SAN DIEGO — Jim Gorsek took off his gloves, and flashed his left hand to a couple of reporters Saturday night.
Two of his fingers were swollen to double their normal size. Gorsek said they might be broken.
Earlier in the evening, Gorsek had stopped 18 shots and led his new team, the Los Angeles Lazers, to a 5-2 victory over his old one, the Sockers, in front of 11,002 fans in the San Diego Sports Arena.
The fingers hurt afterward, but Gorsek was smiling.
"This is a win that feels real good," he said. "You always want to beat the team that got rid of you. These fingers have been hurting for a couple of days now, but there's no way they could have kept me from playing in this game."
The Sockers, who gave up on Gorsek this summer after he helped them win six indoor championships, probably wished they hadn't seen him again so soon.
They were unable to score until just over 7 minutes remained, and by that time, the Lazers were already cruising, 3-0.
"We picked up a lot of new players this season but everybody said all we did was play offense," Lazers Coach Keith Tozer said. "But we played great defense in this game. We took care of them first, then we took care of ourselves."
The Lazers' task was made easier when the Sockers' top scorer of a year ago, Branko Segota, left the game at the end of the first quarter with a pulled leg muscle. It's possible Segota could be lost to the Sockers for up to 2 weeks.
Gorsek and midfielder Waad Hirmez, who also left to play in Los Angeles this summer, will be lost to the Sockers a lot longer than that.
Hirmez also hurt his old team Saturday, scoring 2 goals. Gary Heale added 2 goals, and Steve Kinsey scored once as the Lazers put a little credence in the preseason coaches poll that picked them to finish first in the league this season.
"They may still win it, but I don't feel they outplayed us at all," Sockers Coach Ron Newman said. "I mean, we lost our top scorer, and that hurt us, but we didn't stop coming after them."
Indeed, after being outshot, 7-1, in the first quarter, the Sockers came back to outshoot the Lazers, 35-21, for the game.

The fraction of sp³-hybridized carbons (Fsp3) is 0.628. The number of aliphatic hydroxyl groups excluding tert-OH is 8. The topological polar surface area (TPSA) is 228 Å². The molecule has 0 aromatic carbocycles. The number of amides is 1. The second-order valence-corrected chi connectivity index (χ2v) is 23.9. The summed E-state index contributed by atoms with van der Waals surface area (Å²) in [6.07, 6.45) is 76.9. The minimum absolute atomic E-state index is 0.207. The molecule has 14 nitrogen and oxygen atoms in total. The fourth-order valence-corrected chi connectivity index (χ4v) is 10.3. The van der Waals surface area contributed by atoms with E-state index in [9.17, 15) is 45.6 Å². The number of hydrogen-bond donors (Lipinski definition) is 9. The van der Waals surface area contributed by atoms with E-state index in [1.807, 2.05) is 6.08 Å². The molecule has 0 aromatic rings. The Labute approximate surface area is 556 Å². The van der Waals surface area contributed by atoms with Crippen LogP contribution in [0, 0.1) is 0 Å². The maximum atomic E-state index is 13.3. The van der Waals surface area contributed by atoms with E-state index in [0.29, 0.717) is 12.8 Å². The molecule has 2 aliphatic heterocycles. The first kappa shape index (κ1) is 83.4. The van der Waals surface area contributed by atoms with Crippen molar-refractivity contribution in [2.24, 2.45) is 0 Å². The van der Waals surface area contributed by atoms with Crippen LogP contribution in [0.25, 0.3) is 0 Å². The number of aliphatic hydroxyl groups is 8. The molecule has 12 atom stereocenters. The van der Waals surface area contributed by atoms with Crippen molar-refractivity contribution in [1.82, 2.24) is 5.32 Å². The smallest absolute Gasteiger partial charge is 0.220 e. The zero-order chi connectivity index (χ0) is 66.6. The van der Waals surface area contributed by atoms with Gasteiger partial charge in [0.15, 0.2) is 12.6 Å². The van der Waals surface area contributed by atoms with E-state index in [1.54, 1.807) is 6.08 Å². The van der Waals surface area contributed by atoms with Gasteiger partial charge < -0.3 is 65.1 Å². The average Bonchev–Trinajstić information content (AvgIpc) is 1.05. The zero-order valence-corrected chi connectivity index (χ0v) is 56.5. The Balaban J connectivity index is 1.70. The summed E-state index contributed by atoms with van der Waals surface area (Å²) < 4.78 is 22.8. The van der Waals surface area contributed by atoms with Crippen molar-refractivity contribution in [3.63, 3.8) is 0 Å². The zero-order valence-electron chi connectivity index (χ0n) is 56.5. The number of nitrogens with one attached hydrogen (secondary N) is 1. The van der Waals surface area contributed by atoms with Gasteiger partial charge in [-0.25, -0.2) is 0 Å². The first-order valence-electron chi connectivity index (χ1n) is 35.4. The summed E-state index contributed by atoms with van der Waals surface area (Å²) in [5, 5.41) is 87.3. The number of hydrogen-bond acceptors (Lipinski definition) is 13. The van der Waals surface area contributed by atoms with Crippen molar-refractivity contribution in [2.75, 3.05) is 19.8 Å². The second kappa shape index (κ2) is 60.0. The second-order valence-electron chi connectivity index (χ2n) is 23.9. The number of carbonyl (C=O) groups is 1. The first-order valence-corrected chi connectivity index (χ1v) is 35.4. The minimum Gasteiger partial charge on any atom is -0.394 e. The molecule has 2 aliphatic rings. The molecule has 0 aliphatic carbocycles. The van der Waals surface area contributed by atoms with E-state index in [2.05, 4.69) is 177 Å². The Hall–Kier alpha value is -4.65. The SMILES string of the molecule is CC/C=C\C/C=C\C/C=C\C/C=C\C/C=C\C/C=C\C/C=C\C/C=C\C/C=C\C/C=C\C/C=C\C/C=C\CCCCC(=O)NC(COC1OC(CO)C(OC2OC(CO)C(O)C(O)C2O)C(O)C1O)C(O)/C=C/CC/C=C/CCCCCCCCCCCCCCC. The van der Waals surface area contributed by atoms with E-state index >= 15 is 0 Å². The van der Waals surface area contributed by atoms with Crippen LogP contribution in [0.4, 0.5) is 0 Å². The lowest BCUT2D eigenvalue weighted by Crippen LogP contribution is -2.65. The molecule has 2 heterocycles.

They were unable to slip anything past Gorsek, however, until Zoran Karic scored on a penalty kick.
Karic scored again 2 minutes later to bring the Sockers within 3-2, but the Lazers took control again soon thereafter.
Hector Marinaro broke free down the right side and fired a shot that Zoltan Toth stopped. But the rebound deflected out to Heale, and he headed the ball into the net for a 4-2 Lazers' lead with 4:30 remaining. The final goal was into an empty net by Hirmez with 13 seconds left.
After a scoreless first quarter, the Lazers took a 1-0 lead on a goal by Heale 6 minutes into the second quarter.
Fernando Clavijo, another former Socker and known for his speed, was fast off a re-start at the right of the Sockers' goal.
Clavijo passed to Daryl Doran at the right point, and before either Toth or the Socker defense could adjust, Doran fired a low shot that slid underneath Toth and toward the goal.
Heale ran in and gave the ball a tap to get credit for the score.
Later, 2 minutes before halftime, the Sockers looked as if they would tie the game when a shot by Brian Quinn eluded Gorsek.
But Lazer defender Mark Frederickson kicked the ball away to keep the Lazers in front. Moments later, Frederickson made a similar play to stop Paul Dougherty, and the half ended with the Lazers ahead, 1-0.
Defender Hormoz Tabrizi did not dress for Saturday night's opener because of a bad back. Tabrizi will probably be ready to play in the Sockers' next game, Friday night in the Sports Arena against the Kansas City Comets . . . Cacho, another defender, who missed Saturday's game because of problems getting his visa cleared is expected to arrive in San Diego Monday . . . Everything seems to be all right in Wichita, where the Wings' franchise nearly folded this summer. The Wings sold out their season opener Saturday night (9,686) and then defeated Kansas City, 4-3. . . . Friday night's MISL opener between Dallas and Tacoma went well into Saturday morning before Dallas won in the third overtime, 6-5.